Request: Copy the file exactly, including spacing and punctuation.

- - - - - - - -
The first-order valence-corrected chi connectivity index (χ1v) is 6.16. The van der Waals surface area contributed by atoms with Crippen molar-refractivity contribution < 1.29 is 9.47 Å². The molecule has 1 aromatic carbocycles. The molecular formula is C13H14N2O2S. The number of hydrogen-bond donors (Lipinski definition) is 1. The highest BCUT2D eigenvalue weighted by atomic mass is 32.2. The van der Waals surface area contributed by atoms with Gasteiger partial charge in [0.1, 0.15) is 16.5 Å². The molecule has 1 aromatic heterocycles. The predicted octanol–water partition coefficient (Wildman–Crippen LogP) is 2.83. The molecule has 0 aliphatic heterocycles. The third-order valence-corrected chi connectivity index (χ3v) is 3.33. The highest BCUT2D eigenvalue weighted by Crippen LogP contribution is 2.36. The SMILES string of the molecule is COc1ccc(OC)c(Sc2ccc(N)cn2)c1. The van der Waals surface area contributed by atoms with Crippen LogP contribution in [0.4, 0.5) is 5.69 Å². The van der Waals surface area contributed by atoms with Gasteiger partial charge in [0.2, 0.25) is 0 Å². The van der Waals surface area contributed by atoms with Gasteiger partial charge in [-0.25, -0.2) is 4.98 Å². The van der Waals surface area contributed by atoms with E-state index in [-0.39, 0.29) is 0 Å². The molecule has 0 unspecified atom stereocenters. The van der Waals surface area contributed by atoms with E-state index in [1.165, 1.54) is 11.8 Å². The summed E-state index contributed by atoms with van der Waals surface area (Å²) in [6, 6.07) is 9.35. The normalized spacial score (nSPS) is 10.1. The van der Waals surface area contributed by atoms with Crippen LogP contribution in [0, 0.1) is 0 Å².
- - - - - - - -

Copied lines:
The first-order valence-corrected chi connectivity index (χ1v) is 6.16. The van der Waals surface area contributed by atoms with Crippen molar-refractivity contribution < 1.29 is 9.47 Å². The molecule has 1 aromatic carbocycles. The molecular formula is C13H14N2O2S. The number of hydrogen-bond donors (Lipinski definition) is 1. The highest BCUT2D eigenvalue weighted by atomic mass is 32.2. The van der Waals surface area contributed by atoms with Gasteiger partial charge in [0.1, 0.15) is 16.5 Å². The molecule has 1 aromatic heterocycles. The predicted octanol–water partition coefficient (Wildman–Crippen LogP) is 2.83. The molecule has 0 aliphatic heterocycles. The third-order valence-corrected chi connectivity index (χ3v) is 3.33. The highest BCUT2D eigenvalue weighted by Crippen LogP contribution is 2.36. The SMILES string of the molecule is COc1ccc(OC)c(Sc2ccc(N)cn2)c1. The van der Waals surface area contributed by atoms with Crippen LogP contribution in [0.4, 0.5) is 5.69 Å². The van der Waals surface area contributed by atoms with Gasteiger partial charge in [0.2, 0.25) is 0 Å². The van der Waals surface area contributed by atoms with Gasteiger partial charge in [-0.25, -0.2) is 4.98 Å². The van der Waals surface area contributed by atoms with E-state index in [-0.39, 0.29) is 0 Å². The molecule has 0 unspecified atom stereocenters. The van der Waals surface area contributed by atoms with E-state index in [1.165, 1.54) is 11.8 Å². The summed E-state index contributed by atoms with van der Waals surface area (Å²) in [6, 6.07) is 9.35. The normalized spacial score (nSPS) is 10.1. The van der Waals surface area contributed by atoms with Crippen LogP contribution in [0, 0.1) is 0 Å².